Alphonse Legros (1837-1911)
Alphonse Legros only joined the 2nd ‘impressionist’ exposition in 1876:
At the 2nd ‘impressionist’ exposition Legros showed as a sort of guest-star 25 works, which was almost twice the average (catalogue numbers 81-92; some numbers containing several works; R2,p162). Most of his works were etchings.
He was invited by Degas (R9), who already had invited him for the first exposition, which Legros refused (R6,p113). It is not clear why Legros accepted this invitation and others like Fatin-Latour and Tissot didn’t. In a letter to Tissot 1872/11/19 Degas already greeted Legros from New Orleans (R5,p75). Later living in England, Legros helped the sell of works of Degas in England (R8,p175+372).
The art-critic Alfred de Lostalot described Legros as ‘little known to the public’, ‘held in the greatest esteem in artistic circles’. Pierre Dax compared him to ‘the old masters’ and depicted in his work a ‘Gothic flavor’ (R2,p178). See link for his -/-pictures. See link for an +/-account.
Alphonse Legros and the Salon:
Legros made has debut at the Salon in 1857 with a portrait of his father (iR1;R9;iR3). Another portrait was rejected and exhibited as a protest (among others) in the studio of François Bonvin (1817-87; iR3). In 1859 he was rejected at the Salon (??) and exhibited at the ‘Champs de Mars Salon’ with other Refusés like Théodule Ribot, Fatin-Latour and Whistler (iR69). In the years here after Legros often exhibited at the Salon (1861, 63, 67, 68, 69, 70, 75, 80 + 82). In 1861 he was succes full and received a mention. Though accepted with two works in 1863 Legros exhibited his rejected portrait at the Salon des Refusés. Legros is called a pupil of Lecoq de Boisbaudran. (iR1)
(See link for an account and for some his art-works at the Salon).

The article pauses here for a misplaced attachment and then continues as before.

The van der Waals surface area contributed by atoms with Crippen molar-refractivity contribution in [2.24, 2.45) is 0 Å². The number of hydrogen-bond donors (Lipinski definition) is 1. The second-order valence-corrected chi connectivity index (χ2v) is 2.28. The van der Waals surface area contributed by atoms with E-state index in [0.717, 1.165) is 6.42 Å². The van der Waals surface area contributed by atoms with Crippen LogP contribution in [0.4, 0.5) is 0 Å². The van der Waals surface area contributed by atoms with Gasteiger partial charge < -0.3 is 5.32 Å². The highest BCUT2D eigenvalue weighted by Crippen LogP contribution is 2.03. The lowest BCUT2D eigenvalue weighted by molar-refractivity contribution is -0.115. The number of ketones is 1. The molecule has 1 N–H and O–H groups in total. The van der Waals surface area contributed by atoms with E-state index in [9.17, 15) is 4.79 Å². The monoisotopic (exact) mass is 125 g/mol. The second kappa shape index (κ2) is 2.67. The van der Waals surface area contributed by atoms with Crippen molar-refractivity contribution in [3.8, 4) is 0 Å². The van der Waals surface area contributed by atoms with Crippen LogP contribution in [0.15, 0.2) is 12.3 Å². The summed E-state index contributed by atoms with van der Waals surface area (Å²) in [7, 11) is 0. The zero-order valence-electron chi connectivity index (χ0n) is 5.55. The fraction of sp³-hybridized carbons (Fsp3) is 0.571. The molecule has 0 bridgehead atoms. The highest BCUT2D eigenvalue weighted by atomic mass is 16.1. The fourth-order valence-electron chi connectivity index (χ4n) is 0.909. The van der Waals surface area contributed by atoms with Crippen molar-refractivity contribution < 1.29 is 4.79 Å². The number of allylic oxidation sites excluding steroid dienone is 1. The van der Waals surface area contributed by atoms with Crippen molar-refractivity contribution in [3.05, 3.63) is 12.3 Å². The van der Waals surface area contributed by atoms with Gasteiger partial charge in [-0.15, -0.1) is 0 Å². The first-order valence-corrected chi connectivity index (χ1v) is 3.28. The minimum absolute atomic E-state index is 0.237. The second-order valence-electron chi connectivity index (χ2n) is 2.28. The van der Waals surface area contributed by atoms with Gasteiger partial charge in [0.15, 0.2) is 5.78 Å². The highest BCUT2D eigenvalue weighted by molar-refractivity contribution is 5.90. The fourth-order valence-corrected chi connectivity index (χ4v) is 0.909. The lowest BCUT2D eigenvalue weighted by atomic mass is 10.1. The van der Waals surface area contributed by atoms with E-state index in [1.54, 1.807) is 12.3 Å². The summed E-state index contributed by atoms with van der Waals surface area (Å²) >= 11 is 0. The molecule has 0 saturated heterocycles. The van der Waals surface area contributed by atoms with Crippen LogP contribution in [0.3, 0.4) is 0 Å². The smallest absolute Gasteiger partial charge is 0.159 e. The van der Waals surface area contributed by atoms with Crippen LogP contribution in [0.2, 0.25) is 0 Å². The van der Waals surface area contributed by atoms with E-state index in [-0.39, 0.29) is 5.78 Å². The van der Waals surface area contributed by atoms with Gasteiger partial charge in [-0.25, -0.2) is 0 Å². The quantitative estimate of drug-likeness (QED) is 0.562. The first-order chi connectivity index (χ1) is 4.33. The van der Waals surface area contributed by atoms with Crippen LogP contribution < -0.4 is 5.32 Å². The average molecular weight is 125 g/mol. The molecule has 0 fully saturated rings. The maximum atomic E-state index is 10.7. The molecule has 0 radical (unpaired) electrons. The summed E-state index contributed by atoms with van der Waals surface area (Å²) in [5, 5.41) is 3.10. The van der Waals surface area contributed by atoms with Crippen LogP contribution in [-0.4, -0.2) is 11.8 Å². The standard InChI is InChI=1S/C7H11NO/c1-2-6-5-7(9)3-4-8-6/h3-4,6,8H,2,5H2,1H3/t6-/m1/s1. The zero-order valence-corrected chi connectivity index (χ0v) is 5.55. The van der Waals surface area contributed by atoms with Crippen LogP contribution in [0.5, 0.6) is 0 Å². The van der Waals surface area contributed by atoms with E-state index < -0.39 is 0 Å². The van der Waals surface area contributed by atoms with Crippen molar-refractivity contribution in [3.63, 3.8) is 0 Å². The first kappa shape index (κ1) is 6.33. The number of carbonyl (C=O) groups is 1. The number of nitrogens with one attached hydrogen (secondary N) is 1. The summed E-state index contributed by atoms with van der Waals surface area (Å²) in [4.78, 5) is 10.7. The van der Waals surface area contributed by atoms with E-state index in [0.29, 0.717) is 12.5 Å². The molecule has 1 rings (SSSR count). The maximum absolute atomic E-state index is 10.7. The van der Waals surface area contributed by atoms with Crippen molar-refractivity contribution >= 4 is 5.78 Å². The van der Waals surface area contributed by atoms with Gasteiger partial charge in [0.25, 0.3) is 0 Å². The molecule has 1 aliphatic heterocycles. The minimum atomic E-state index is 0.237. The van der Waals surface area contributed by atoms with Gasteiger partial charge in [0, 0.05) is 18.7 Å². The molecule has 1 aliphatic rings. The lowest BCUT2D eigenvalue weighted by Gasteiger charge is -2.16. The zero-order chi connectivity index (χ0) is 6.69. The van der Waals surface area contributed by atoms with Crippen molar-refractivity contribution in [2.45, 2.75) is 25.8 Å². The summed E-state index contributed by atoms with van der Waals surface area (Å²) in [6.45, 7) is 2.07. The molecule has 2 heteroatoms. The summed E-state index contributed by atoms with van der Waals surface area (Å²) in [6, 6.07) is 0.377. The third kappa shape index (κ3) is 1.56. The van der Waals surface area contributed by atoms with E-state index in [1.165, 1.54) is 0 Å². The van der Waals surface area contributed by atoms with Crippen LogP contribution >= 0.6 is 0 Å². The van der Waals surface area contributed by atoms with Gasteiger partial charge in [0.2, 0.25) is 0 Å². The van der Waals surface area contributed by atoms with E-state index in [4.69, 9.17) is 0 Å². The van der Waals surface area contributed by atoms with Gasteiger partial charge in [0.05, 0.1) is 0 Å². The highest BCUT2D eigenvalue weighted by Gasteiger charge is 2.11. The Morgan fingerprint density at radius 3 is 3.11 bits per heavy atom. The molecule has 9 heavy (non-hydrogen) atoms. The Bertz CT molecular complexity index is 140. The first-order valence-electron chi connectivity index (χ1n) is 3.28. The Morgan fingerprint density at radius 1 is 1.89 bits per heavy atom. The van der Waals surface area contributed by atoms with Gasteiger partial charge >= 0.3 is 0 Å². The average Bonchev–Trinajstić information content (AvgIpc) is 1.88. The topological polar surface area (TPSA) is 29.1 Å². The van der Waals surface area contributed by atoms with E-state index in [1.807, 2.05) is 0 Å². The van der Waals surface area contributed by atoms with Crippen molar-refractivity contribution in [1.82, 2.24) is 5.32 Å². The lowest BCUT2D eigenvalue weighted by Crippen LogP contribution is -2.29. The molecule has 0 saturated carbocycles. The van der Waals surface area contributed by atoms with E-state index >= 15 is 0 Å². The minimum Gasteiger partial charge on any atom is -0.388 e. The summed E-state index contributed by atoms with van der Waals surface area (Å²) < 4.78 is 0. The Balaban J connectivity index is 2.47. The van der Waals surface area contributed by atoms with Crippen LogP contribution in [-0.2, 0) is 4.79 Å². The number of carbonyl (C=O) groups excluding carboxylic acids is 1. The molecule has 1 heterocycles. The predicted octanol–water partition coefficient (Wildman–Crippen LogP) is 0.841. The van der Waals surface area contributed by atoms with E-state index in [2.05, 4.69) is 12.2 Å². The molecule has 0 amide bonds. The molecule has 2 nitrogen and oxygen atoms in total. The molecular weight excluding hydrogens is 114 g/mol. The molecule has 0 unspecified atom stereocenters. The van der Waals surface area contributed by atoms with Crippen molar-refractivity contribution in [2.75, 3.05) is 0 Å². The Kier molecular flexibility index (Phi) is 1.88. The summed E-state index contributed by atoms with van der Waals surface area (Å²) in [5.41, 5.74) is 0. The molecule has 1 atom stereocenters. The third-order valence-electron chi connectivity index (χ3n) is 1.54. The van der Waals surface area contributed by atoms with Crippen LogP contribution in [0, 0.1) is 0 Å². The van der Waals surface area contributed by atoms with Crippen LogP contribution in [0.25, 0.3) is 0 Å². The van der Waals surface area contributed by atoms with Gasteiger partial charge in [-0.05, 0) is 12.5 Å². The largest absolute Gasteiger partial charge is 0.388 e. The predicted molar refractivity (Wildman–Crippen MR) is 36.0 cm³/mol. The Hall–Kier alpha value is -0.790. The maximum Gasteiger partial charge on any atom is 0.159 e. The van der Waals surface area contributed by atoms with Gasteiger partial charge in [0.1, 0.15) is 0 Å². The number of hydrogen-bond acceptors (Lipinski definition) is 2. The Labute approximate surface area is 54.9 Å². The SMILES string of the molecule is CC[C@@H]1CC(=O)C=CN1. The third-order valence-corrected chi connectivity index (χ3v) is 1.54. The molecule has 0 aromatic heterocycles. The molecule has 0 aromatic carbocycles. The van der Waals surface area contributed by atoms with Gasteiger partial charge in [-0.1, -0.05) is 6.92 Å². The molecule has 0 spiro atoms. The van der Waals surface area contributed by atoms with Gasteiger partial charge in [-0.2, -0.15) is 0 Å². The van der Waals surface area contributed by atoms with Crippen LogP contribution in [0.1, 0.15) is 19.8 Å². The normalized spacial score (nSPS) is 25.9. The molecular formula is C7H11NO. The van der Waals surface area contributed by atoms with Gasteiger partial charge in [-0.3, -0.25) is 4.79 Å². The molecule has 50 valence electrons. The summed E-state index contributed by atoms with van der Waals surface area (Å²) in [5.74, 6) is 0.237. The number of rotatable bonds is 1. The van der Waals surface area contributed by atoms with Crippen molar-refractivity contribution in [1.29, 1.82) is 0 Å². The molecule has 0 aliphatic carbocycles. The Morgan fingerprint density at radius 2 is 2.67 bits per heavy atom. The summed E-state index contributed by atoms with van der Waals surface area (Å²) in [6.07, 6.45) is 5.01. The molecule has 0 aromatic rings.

Legros made etchings with impressionist titles:
Legros was one of the greatest French engravers (iR65). He was member of the ‘Société des Aquafortistes’ (iR70). Legros taught Manet engraving (iR70). With its black and white prints etching is a non-impressionistic technique. Still in the titles of several etchings Legros uses impressionistic titles indicating the time of day and the wind (see below and S1875-2482 ‘Le coup de vent’ and 1876-89).
Was Legros an Impressionist?
Legros moved within the circles of related painters. He was closely befriended with Whistler and Fatin-Latour with whom he formed the informal ‘Société des Trois’ (iR70). He also had contacts Courbet, Cazin, Lhermitte, Manet and visited Café Guerbois (R3;iR3;iR70). He also was befriended with Auguste Rodin, Théodule Ribot (1823-91) and Jules Dalou (iR70) (iR70). Most of them he learned in the studio of Horace Lecoq de Boisbaudran (iR70;iR69). Fatin-Latour paints him a few times and includes him in his ‘Hommage à Delacroix’ in 1864 (R5,p28; see below). Legros is also portrayed by Félix Bracquemond en Rodin (see below). Legros himself portrayed Manet, Dalou, Cazin and made a memorial for Alfred Stevens. As seen above he also had contacts with Degas.
Legros is generally seen as an Realist in the line of Courbet (iR3;iR70). In books on Impressionism he is hardly mentioned. Only Moffett and Walther render one and the same picture (see 1876-91; R2,p178; R3,p166). His drawing can be quite Academic. His many religious themes and some mythological themes are also fit to a Classical style. Some of his works have something dramatic and even something of exaltation. Many works are realistic, also rendering every day and poor people. His few landscapes are colourful, but not typical impressionistic (see 1876-92). There is no emphasize on the influence of light and no juxtaposed brushstrokes.